2 Sam 17:1-29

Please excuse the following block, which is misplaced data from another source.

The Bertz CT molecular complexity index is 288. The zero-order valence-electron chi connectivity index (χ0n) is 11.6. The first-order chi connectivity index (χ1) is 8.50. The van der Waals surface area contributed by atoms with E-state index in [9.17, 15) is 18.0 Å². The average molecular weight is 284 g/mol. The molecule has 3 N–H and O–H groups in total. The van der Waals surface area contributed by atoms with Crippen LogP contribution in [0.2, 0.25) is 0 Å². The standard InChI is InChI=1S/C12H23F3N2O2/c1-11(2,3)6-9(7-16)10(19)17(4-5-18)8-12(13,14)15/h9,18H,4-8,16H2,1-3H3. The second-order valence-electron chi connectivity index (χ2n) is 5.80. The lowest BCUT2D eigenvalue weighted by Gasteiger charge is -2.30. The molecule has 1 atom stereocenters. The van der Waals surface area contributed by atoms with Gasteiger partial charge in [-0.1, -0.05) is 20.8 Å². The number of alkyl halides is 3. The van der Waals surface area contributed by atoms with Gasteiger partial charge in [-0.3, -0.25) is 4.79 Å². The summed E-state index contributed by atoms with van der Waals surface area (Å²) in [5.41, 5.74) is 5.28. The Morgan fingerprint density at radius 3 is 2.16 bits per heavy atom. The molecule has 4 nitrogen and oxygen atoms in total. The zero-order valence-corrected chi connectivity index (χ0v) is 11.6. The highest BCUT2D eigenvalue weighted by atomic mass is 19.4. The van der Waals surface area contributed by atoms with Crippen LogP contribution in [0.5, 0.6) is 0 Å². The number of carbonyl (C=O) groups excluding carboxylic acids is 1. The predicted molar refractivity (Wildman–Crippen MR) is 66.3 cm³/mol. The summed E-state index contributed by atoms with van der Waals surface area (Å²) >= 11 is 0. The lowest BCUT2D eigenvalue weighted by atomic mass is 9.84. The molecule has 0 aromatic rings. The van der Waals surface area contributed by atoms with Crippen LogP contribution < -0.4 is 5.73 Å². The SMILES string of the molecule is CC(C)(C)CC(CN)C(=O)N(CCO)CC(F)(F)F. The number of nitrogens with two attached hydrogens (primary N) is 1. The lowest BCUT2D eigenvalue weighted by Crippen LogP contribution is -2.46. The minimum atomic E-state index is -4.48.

Moreover, Ahithophel said to Absalom, “Let me choose twelve thousand men, and I will arise and pursue David tonight. I will come upon him while he is weary and discouraged and throw him into a panic, and all the people who are with him will flee. I will strike down only the king, and I will bring all the people back to you as a bride comes home to her husband. You seek the life of only one man, and all the people will be at peace.” And the advice seemed right in the eyes of Absalom and all the elders of Israel. Then Absalom said, “Call Hushai the Archite also, and let us hear what he has to say.” And when Hushai came to Absalom, Absalom said to him, “Thus has Ahithophel spoken; shall we do as he says? If not, you speak.” Then Hushai said to Absalom, “This time the counsel that Ahithophel has given is not good.” Hushai said, “You know that your father and his men are mighty men, and that they are enraged, like a bear robbed of her cubs in the field. Besides, your father is expert in war; he will not spend the night with the people. Behold, even now he has hidden himself in one of the pits or in some other place. And as soon as some of the people fall at the first attack, whoever hears it will say, ‘There has been a slaughter among the people who follow Absalom.’ Then even the valiant man, whose heart is like the heart of a lion, will utterly melt with fear, for all Israel knows that your father is a mighty man, and that those who are with him are valiant men. But my counsel is that all Israel be gathered to you, from Dan to Beersheba, as the sand by the sea for multitude, and that you go to battle in person. So we shall come upon him in some place where he is to be found, and we shall light upon him as the dew falls on the ground, and of him and all the men with him not one will be left. If he withdraws into a city, then all Israel will bring ropes to that city, and we shall drag it into the valley, until not even a pebble is to be found there.” And Absalom and all the men of Israel said, “The counsel of Hushai the Archite is better than the counsel of Ahithophel.” For the Lord had ordained to defeat the good counsel of Ahithophel, so that the Lord might bring harm upon Absalom. Then Hushai said to Zadok and Abiathar the priests, “Thus and so did Ahithophel counsel Absalom and the elders of Israel, and thus and so have I counseled. Now therefore send quickly and tell David, ‘Do not stay tonight at the fords of the wilderness, but by all means pass over, lest the king and all the people who are with him be swallowed up.’ ” Now Jonathan and Ahimaaz were waiting at En-rogel. A female servant was to go and tell them, and they were to go and tell King David, for they were not to be seen entering the city. But a young man saw them and told Absalom. So both of them went away quickly and came to the house of a man at Bahurim, who had a well in his courtyard. And they went down into it. And the woman took and spread a covering over the well’s mouth and scattered grain on it, and nothing was known of it. When Absalom’s servants came to the woman at the house, they said, “Where are Ahimaaz and Jonathan?” And the woman said to them, “They have gone over the brook of water.” And when they had sought and could not find them, they returned to Jerusalem. After they had gone, the men came up out of the well, and went and told King David. They said to David, “Arise, and go quickly over the water, for thus and so has Ahithophel counseled against you.” Then David arose, and all the people who were with him, and they crossed the Jordan. By daybreak not one was left who had not crossed the Jordan. When Ahithophel saw that his counsel was not followed, he saddled his donkey and went off home to his own city. He set his house in order and hanged himself, and he died and was buried in the tomb of his father. Then David came to Mahanaim. And Absalom crossed the Jordan with all the men of Israel. Now Absalom had set Amasa over the army instead of Joab. Amasa was the son of a man named Ithra the Ishmaelite, who had married Abigal the daughter of Nahash, sister of Zeruiah, Joab’s mother. And Israel and Absalom encamped in the land of Gilead. When David came to Mahanaim, Shobi the son of Nahash from Rabbah of the Ammonites, and Machir the son of Ammiel from Lo-debar, and Barzillai the Gileadite from Rogelim, brought beds, basins, and earthen vessels, wheat, barley, flour, parched grain, beans and lentils, honey and curds and sheep and cheese from the herd, for David and the people with him to eat, for they said, “The people are hungry and weary and thirsty in the wilderness.”